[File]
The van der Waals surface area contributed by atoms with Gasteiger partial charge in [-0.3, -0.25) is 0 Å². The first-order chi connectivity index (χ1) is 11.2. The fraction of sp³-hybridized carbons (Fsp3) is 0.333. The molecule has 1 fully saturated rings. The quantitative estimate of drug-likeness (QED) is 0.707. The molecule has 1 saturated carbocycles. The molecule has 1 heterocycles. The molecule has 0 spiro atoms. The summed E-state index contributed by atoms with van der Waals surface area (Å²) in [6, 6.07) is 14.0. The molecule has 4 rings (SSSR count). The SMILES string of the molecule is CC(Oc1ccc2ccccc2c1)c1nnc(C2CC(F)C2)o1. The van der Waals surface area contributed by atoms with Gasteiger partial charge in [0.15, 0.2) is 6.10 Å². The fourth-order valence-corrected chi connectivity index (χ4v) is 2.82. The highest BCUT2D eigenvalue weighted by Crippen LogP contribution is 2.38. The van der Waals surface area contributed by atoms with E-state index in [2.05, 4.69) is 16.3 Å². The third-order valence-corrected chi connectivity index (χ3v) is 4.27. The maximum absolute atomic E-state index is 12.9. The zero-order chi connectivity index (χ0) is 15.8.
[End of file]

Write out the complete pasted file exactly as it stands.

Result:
The van der Waals surface area contributed by atoms with Gasteiger partial charge in [-0.3, -0.25) is 0 Å². The first-order chi connectivity index (χ1) is 11.2. The fraction of sp³-hybridized carbons (Fsp3) is 0.333. The molecule has 1 fully saturated rings. The quantitative estimate of drug-likeness (QED) is 0.707. The molecule has 1 saturated carbocycles. The molecule has 1 heterocycles. The molecule has 0 spiro atoms. The summed E-state index contributed by atoms with van der Waals surface area (Å²) in [6, 6.07) is 14.0. The molecule has 4 rings (SSSR count). The SMILES string of the molecule is CC(Oc1ccc2ccccc2c1)c1nnc(C2CC(F)C2)o1. The van der Waals surface area contributed by atoms with Gasteiger partial charge in [0.15, 0.2) is 6.10 Å². The fourth-order valence-corrected chi connectivity index (χ4v) is 2.82. The highest BCUT2D eigenvalue weighted by Crippen LogP contribution is 2.38. The van der Waals surface area contributed by atoms with E-state index in [2.05, 4.69) is 16.3 Å². The third-order valence-corrected chi connectivity index (χ3v) is 4.27. The maximum absolute atomic E-state index is 12.9. The zero-order chi connectivity index (χ0) is 15.8.